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ABA Report: Bank Economists Expect Credit Conditions to Soften in the Second Half of the Year


Bank economists expect credit conditions to soften over the remainder of the year due to the economic headwinds faced by consumers and businesses, according to the American Bankers Association’s latest Credit Conditions Index released today.

The latest summary of ABA’s Credit Conditions Index examines a suite of indices derived from the quarterly outlook for credit markets produced by ABA’s Economic Advisory Committee (EAC). The EAC includes chief economists from North America’s largest banks. Readings above 50 indicate that, on net, bank economists expect business and household credit conditions to improve, while readings below 50 indicate an expected deterioration.

According to the Q3 2023 report, most EAC economists continue to believe that credit quality and availability will weaken over the next six months, and no member of the Committee expects either metric to improve this year. While credit quality and availability have been remarkably resilient since the onset of the pandemic, recent index readings foretell softening credit conditions for both consumers and businesses. In response, EAC members expect that lenders will grow more cautious, particularly given elevated interest rates.

“ABA’s latest Credit Conditions Index anticipates that lenders are preparing for weakening economic growth and increasing financial challenges for consumers and businesses as the year progresses,” said ABA Chief Economist Sayee Srinivasan. “At the same time, bank economists expect inflation to continue to ease, reducing the need for additional Fed rate hikes, and that underlying strength in the labor market will provide a buffer for consumers and businesses.”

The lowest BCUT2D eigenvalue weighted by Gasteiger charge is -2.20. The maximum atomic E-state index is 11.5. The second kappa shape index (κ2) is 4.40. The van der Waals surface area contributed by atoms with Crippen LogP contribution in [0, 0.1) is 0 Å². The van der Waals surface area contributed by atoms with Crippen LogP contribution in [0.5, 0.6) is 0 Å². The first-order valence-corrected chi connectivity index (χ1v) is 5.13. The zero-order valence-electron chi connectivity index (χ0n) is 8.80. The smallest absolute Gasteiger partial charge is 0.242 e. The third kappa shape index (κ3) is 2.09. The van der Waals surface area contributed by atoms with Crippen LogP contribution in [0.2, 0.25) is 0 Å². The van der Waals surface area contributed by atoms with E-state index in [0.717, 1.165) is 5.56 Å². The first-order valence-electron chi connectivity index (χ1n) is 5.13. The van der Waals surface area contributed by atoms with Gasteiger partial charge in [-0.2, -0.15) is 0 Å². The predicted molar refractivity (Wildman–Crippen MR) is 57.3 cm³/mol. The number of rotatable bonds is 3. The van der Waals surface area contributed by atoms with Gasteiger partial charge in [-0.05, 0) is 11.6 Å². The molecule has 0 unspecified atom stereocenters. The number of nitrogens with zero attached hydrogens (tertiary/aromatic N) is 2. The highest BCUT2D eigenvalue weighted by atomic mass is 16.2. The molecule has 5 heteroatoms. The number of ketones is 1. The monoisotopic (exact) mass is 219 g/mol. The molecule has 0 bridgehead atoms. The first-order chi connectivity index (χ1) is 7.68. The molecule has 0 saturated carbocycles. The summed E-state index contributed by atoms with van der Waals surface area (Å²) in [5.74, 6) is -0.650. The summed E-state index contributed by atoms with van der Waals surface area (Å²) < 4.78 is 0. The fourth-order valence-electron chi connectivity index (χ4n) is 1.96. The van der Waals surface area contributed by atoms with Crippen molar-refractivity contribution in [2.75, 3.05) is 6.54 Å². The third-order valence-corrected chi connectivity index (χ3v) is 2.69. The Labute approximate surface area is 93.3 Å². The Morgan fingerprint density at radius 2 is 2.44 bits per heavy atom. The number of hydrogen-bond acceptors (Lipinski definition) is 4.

In the third quarter:

  • The Headline Credit Index improved slightly in Q3 to 7.3, increasing 1.5 points, while remaining near a post-pandemic low. The sub-50 reading indicates consensus among bank economists that credit market conditions will weaken. As a result, banks are expected to exercise caution when extending credit to both businesses and consumers over the remainder of the year.
  • The Consumer Credit Index improved 2.6 points to 8.3 in Q3. No EAC members expect consumer credit availability or quality to improve in the next six months and most expect both to worsen. The sub-50 reading indicates that credit conditions for consumers are likely to weaken over the next two quarters.
  • The Business Credit Index improved marginally by 0.5 point in Q3 and now stands at 6.3. As a group, EAC members are slightly more pessimistic regarding business credit availability than quality, though both metrics are expected to worsen. The sub-50 reading indicates that credit conditions for businesses are likely to weaken over the next two quarters.

Read the full report with detailed charts and a discussion of the broader economic context.

About the Credit Conditions Index

The ABA Credit Conditions Index is a suite of proprietary diffusion indices derived by the American Bankers Association from surveys of bank chief economists from major North American banking institutions. Since 2002, the bank economists have forecasted credit quality and availability for both businesses and consumers, indicating whether they expect conditions to improve, hold steady, or deteriorate over the ensuing six months. Readings above (below) 50 indicate that, on net, these expert business analysts expect credit market conditions to improve (deteriorate). Input from the bank economists is equally weighted in the indices. This data will remain anonymous, but historical index values are available upon request.

Answers to Frequently Asked Questions about the ABA Credit Conditions Index can be found in an Appendix attached to the outlook. This report and all previous reports can be found at https://www.aba.com/news-research/research-analysis/aba-credit-conditions-index.


About the American Bankers Association

The American Bankers Association is the voice of the nation’s $24 trillion banking industry, which is composed of small, regional and large banks that together employ approximately 2.1 million people, safeguard $19 trillion in deposits and extend $12.4 trillion in loans.

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